Need to do a tour budget? Numbers. Budgets. Ugh. Kill me now. Is this you? We feel ya. We used to feel the same way.
Until it dawned on us that budgeting is actually a powerful tool that – used properly, can help make or break your shows and tours. It’s our mission here today to show you some basic tricks to set yourself up with an easy budgeting template that you can use across any show to help keep your spending in check and make sure you come home without having lost money. Paying to play really sucks.
Trick 1: Work to at least 3 different sales targets to really get a clear picture in your draft tour budget
Let’s say you’re touring an album launch in a few months. It’ll be your first time in some towns, but you’ve been getting some radio play so things are looking pretty positive. Regardless, your potential audience is still going to be an unknown quantity. And other factors may come in to play. Shitty weather. A major sports event on the same night. You know how it goes.
So you need to work to a few different sales targets. The room has a 500 person capacity. Let’s set our targets up at 70% (350), 90% (450) and 100% (500).
These targets will help you work out a projected income based on your ticket price and help guide your expenditure. It can also help you tweak the ticket price you need to make sure you’re on track.
Trick Two: Really drill down into exactly what you need to spend money on
You need to really think ahead and consider everything including your flights, accommodation and transport costs through to additional production, social media ads and the all-important PER DIEMS. Don’t forget to write in your booking agency fees and management fees. Here are some sample ideas below:
Trick Three: Research what it’s all going to cost
This is where tour budgets can make magic. Look at the example below:
You can see that if you only sell 350 tickets, then you are going to lose $830 before you even spend any marketing money on posters or ads.
There are a couple of ways to use this information.
- You need more income. You need to up your ticket price. But what if you’re not a $20 ticket band yet? Explore some other options.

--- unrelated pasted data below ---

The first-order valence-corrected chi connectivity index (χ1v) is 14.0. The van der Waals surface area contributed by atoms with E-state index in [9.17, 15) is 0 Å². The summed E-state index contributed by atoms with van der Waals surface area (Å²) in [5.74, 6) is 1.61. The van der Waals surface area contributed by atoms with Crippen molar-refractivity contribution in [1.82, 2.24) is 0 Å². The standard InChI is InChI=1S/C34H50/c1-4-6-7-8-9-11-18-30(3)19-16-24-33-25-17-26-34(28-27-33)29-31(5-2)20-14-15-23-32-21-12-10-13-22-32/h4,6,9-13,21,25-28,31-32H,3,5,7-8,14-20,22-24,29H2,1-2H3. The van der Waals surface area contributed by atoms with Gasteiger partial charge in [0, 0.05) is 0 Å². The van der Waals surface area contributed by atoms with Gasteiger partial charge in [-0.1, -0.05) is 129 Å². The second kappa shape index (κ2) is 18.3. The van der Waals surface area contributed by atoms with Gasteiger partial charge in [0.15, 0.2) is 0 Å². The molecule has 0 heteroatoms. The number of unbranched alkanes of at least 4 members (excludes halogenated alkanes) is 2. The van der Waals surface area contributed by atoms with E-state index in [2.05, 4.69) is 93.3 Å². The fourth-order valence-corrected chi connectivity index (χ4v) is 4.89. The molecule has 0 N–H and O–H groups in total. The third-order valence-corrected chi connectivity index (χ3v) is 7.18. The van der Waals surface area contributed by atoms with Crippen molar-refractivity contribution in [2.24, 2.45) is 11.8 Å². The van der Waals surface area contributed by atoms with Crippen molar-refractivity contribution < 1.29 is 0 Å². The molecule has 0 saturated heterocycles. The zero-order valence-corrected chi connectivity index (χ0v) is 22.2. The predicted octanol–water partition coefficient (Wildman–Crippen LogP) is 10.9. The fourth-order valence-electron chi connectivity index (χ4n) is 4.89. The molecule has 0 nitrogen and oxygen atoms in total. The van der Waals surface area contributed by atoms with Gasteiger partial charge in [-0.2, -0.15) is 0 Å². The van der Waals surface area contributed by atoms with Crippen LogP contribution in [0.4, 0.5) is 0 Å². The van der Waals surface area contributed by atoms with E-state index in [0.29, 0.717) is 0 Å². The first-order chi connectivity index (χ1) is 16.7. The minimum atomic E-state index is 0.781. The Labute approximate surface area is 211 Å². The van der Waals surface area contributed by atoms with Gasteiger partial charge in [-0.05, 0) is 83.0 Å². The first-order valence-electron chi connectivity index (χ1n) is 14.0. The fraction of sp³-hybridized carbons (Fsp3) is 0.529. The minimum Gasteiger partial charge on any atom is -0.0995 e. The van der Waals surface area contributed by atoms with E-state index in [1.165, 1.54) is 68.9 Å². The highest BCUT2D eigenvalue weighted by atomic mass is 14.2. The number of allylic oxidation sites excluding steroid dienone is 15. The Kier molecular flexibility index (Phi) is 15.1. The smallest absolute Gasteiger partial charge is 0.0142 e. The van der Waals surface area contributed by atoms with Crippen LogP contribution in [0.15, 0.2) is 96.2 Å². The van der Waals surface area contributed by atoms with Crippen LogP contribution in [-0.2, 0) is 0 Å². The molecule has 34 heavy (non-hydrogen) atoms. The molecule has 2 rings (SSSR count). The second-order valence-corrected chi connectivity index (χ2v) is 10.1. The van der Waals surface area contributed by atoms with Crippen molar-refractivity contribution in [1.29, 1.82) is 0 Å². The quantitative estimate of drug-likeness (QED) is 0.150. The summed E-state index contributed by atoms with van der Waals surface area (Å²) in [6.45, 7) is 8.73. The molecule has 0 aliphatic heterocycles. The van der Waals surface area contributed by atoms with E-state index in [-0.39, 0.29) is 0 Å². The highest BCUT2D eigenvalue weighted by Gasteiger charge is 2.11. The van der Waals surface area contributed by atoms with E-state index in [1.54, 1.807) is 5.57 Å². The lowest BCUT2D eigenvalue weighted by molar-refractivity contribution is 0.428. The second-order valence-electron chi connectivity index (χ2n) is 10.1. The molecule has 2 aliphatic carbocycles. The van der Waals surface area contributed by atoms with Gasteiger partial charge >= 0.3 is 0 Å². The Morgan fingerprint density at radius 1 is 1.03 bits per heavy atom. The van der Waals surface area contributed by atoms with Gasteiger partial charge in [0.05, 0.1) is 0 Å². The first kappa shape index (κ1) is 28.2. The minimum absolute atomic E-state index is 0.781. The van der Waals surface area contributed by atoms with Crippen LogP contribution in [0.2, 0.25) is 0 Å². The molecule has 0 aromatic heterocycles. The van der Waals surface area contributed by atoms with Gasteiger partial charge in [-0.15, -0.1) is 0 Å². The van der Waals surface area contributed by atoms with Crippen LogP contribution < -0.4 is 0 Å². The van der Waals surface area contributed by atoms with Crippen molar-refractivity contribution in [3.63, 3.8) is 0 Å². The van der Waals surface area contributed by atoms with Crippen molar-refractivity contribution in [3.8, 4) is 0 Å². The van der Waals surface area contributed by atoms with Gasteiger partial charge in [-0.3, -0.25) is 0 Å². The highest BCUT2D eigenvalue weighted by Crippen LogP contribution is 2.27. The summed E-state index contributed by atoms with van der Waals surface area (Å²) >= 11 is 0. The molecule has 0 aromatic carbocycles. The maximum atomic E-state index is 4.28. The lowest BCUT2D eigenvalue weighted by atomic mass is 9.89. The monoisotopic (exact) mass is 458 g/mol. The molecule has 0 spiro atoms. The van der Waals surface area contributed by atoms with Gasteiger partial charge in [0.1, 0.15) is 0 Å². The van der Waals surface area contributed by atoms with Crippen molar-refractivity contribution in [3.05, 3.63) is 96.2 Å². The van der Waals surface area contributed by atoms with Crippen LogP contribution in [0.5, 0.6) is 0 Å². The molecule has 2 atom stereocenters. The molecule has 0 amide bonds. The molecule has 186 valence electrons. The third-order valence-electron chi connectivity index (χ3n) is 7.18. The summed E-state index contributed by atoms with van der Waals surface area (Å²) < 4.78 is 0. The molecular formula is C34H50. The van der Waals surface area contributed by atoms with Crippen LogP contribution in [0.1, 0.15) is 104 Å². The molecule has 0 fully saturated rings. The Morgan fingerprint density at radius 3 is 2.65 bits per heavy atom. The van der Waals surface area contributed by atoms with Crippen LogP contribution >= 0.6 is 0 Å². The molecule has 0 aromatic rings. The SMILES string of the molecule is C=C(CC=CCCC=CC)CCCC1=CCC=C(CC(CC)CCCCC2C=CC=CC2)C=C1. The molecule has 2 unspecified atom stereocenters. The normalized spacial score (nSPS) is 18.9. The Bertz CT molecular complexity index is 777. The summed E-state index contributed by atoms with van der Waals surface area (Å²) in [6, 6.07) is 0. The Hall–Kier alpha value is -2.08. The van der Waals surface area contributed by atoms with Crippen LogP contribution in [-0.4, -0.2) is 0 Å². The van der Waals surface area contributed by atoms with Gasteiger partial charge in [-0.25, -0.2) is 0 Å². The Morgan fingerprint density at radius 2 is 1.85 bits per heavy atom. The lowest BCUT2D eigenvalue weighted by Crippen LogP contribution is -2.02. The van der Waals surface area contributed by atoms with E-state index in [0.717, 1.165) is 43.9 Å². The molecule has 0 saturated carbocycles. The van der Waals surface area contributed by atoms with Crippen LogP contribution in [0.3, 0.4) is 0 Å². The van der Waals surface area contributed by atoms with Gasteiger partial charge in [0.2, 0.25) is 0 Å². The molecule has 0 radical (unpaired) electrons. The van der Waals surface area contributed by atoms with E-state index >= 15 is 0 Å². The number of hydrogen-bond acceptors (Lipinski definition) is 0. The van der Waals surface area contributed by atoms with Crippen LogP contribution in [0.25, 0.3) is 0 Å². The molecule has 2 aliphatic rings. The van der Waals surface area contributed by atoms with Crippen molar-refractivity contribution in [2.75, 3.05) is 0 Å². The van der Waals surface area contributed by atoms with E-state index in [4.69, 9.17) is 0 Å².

- You could aim to sell a whole heap of merchandise on the night? Make sure you’ve got plenty of cool merch that people will want to spend their money on and make sure that your merch is a priority – set it up with great lighting (so the audience can see it!) and aesthetics and a great salesperson.
- Bump some extra money into marketing which will hopefully help sell 100 more tickets, to bring you up to a 90% sales target. Better for the bottom line, better for your vibe, better for your career. But it’s a gamble.
- Trim some of these line items. Do you really need those extra light FX that are going to cost you $350? Maybe stay with friends rather than pay for a room. See if you can find some cheaper flights. Do you all really need $100 each in per diems?
As your ticket sales info trickles in you’ll be able to play with the numbers more confidently and maybe make some last minutes calls on extra production or lighting, etc. Once you’ve worked your way through a few of these budgets you’ll start to get a little better in learning how to translate what the numbers are telling you. You can play and tweak the numbers to see how it’ll affect the bottom line, which will in turn guide you in your decision making.
Because we love you, we cajoled our lovely mates at Amplifire Music (managers of Jungle Giants, Confidence Man and more) into sharing one of their tour budget templates with us. So hit that link to download an excel spreadsheet template to help make those next shows and tours get a little more REAL.
If you’re still feeling like you’re fighting an uphill battle when it comes to understanding the bands’ finances, you should probably head over to our Tax and Book Keeping Course. It’s bloody excellent, if we do say so ourselves.